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Published March 7th, 2018
Local urgent care besieged by flu cases
This graph from the CDC represents the effectiveness of seasonal flu vaccines from the 2004-05 season through 2016-17. The numbers presented for the 2015-16 season were CDC estimates from Nov. 2, 2015 through April 15, 2016, while the numbers presented for the 2016-17 season are from a draft of a manuscript in progress. Interim early estimates for 2017-18 may differ from final end-of-season estimates. Image provided

In this particularly drastic flu season, even the staff at a local urgent care center isn't immune to the inconvenience. When another doctor at Stat Med called in sick via text message at 3 a.m. on a Saturday, Dr. Armando Samaniego had to scramble for coverage at his three sites.
Samaniego, a Lafayette resident and founder of Stat Med in Lafayette, says, "The incidence and prevalence of the flu has been much, much higher this year. We are seeing at least three to six positive readings at each of our clinics every day for the flu."
He cites two main reasons for the increase in cases: "This particular flu is much more aggressive, and the vaccine may not be as responsive as last year's."
Even though the vaccine does not totally ensure that you won't catch the flu (see graph), a 2013 study published in the journal Clinical Infectious Diseases found that people who got the flu shot were less likely to be hospitalized. Effectiveness is also dependent on age, with a 2013 study by the Centers for Disease Control and Prevention finding that people over 65 who got the vaccine were just as likely to visit the hospital for flu symptoms as those who did not get the vaccine.
Samaniego also cites studies finding that symptoms are far less severe for people who have the flu shot and yet still contract the disease.
The weather contributes to the spread of the virus, which explains why the flu season corresponds to winter. "When it is cold or wet, people tend to gather inside and huddle in the same rooms, increasing the chances to spread the germs," said Samaniego. "Once the weather warms up and people can go outside, the chance for it to spread is reduced."
Another factor causing the rapid transmission of the flu is the incubation period. After coming in contact with the virus, it may be at least 24 hours before symptoms begin to show. Even though unaware of the infection, a person is already contagious to others.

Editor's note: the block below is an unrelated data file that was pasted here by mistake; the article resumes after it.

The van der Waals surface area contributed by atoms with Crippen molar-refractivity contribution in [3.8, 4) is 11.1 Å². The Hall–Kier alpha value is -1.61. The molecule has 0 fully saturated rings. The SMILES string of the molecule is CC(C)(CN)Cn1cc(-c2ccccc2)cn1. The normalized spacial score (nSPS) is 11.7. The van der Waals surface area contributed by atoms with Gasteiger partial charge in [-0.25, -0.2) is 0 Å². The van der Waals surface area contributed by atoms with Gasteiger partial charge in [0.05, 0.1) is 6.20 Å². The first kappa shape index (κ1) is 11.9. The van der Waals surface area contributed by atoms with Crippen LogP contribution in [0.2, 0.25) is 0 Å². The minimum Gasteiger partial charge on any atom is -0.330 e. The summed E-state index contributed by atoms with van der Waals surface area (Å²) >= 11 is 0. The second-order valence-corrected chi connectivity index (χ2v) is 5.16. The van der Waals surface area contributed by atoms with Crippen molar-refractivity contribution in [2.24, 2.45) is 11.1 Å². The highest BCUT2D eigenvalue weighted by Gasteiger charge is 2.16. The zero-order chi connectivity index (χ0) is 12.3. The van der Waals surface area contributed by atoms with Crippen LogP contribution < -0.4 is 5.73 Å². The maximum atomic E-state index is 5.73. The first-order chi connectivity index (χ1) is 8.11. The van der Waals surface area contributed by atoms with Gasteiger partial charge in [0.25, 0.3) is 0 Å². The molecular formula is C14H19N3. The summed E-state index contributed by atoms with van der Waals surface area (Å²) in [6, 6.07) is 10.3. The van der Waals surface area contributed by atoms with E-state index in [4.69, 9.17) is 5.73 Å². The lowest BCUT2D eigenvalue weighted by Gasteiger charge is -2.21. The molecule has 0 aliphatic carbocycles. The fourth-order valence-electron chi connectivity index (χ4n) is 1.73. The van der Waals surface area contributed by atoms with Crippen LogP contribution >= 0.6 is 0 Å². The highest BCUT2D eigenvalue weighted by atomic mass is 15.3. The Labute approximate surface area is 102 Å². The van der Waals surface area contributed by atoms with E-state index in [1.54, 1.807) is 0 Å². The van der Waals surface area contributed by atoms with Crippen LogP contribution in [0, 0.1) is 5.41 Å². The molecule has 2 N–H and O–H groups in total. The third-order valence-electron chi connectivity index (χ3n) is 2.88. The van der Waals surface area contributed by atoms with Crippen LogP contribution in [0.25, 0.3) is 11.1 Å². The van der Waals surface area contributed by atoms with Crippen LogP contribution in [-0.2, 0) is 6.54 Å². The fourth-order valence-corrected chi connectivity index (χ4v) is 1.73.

After the incubation period, flu symptoms may appear as a fever, or feverish chills, cough, sore throat, runny or stuffy nose, muscle or body aches, headaches, and fatigue. Some people may have vomiting and diarrhea, though that is more common in children.
Asked when someone should go to the doctor, Samaniego replied, "You should come in as soon as you have classic muscle aches and fever chills. Treating the sickness with Tamiflu [a prescription medicine], will help suppress the symptoms and speed up recovery."
The flu can often progress to something more serious, especially if there are any predisposing conditions, such as diabetes, asthma, Chronic Obstructive Pulminary Disease (COPD, sometimes called emphysema), heart conditions, or in the very young or elderly, according to Samaniego. "We're seeing a lot of pneumonia, plus other types of infections, especially in the sinus and ear areas." In the young and healthy, the flu symptoms will typically last between a few days and a couple of weeks.
The CDC warns of other, more serious complications on its website, further indicating a need for a hospital visit and a doctor's care.
Samaniego graduated from the Harvard School of Medicine and settled in Lafayette to practice emergency medicine 25 years ago. He received his HealthCare Executive MBA and launched his own small business, Stat Med Urgent Care, first in Lafayette four years ago and now in Pleasant Hill and Livermore.
"I started Stat Med Urgent Care with ER doctors to provide greater care outside of a crowded ER at an affordable price," says Samaniego.
He is also active in the community, having volunteered as a team physician for Campolindo High School, where his three sons went to school, and as a premed advisor at Saint Mary's College, as well as team doctor for the Gaels rugby team.

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